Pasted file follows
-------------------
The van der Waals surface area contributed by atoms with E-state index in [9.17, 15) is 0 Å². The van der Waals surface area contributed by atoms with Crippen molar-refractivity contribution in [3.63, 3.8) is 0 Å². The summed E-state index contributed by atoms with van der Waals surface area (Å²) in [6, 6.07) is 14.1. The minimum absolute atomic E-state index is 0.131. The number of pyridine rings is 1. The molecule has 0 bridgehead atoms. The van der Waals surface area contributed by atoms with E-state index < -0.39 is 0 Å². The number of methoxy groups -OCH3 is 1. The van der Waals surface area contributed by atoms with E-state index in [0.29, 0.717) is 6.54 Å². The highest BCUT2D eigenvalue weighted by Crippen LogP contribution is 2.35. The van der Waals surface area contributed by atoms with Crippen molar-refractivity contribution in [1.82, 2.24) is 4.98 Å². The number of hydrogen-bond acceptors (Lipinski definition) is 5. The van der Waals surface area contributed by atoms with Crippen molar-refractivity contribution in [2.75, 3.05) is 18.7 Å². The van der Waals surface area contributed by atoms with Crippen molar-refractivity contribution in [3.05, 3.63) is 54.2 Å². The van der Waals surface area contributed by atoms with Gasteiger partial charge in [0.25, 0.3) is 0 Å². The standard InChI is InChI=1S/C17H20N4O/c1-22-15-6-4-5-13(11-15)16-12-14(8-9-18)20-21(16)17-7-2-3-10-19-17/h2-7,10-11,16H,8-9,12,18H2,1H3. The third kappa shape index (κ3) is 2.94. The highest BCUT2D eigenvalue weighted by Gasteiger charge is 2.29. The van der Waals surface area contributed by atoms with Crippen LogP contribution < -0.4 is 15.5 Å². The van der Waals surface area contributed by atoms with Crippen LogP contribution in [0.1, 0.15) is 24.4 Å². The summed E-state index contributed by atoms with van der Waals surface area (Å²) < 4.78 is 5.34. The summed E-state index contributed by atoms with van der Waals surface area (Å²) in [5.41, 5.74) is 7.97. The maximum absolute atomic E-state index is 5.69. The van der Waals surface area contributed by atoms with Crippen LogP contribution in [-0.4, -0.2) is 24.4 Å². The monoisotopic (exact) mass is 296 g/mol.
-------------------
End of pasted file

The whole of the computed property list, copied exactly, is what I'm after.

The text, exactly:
The van der Waals surface area contributed by atoms with E-state index in [9.17, 15) is 0 Å². The van der Waals surface area contributed by atoms with Crippen molar-refractivity contribution in [3.63, 3.8) is 0 Å². The summed E-state index contributed by atoms with van der Waals surface area (Å²) in [6, 6.07) is 14.1. The minimum absolute atomic E-state index is 0.131. The number of pyridine rings is 1. The molecule has 0 bridgehead atoms. The van der Waals surface area contributed by atoms with E-state index < -0.39 is 0 Å². The number of methoxy groups -OCH3 is 1. The van der Waals surface area contributed by atoms with E-state index in [0.29, 0.717) is 6.54 Å². The highest BCUT2D eigenvalue weighted by Crippen LogP contribution is 2.35. The van der Waals surface area contributed by atoms with Crippen molar-refractivity contribution in [1.82, 2.24) is 4.98 Å². The number of hydrogen-bond acceptors (Lipinski definition) is 5. The van der Waals surface area contributed by atoms with Crippen molar-refractivity contribution in [2.75, 3.05) is 18.7 Å². The van der Waals surface area contributed by atoms with Crippen molar-refractivity contribution in [3.05, 3.63) is 54.2 Å². The van der Waals surface area contributed by atoms with Gasteiger partial charge in [0.25, 0.3) is 0 Å². The standard InChI is InChI=1S/C17H20N4O/c1-22-15-6-4-5-13(11-15)16-12-14(8-9-18)20-21(16)17-7-2-3-10-19-17/h2-7,10-11,16H,8-9,12,18H2,1H3. The third kappa shape index (κ3) is 2.94. The highest BCUT2D eigenvalue weighted by Gasteiger charge is 2.29. The van der Waals surface area contributed by atoms with Crippen LogP contribution < -0.4 is 15.5 Å². The van der Waals surface area contributed by atoms with Crippen LogP contribution in [0.1, 0.15) is 24.4 Å². The summed E-state index contributed by atoms with van der Waals surface area (Å²) < 4.78 is 5.34. The summed E-state index contributed by atoms with van der Waals surface area (Å²) in [5.41, 5.74) is 7.97. The maximum absolute atomic E-state index is 5.69. The van der Waals surface area contributed by atoms with Crippen LogP contribution in [-0.4, -0.2) is 24.4 Å². The monoisotopic (exact) mass is 296 g/mol.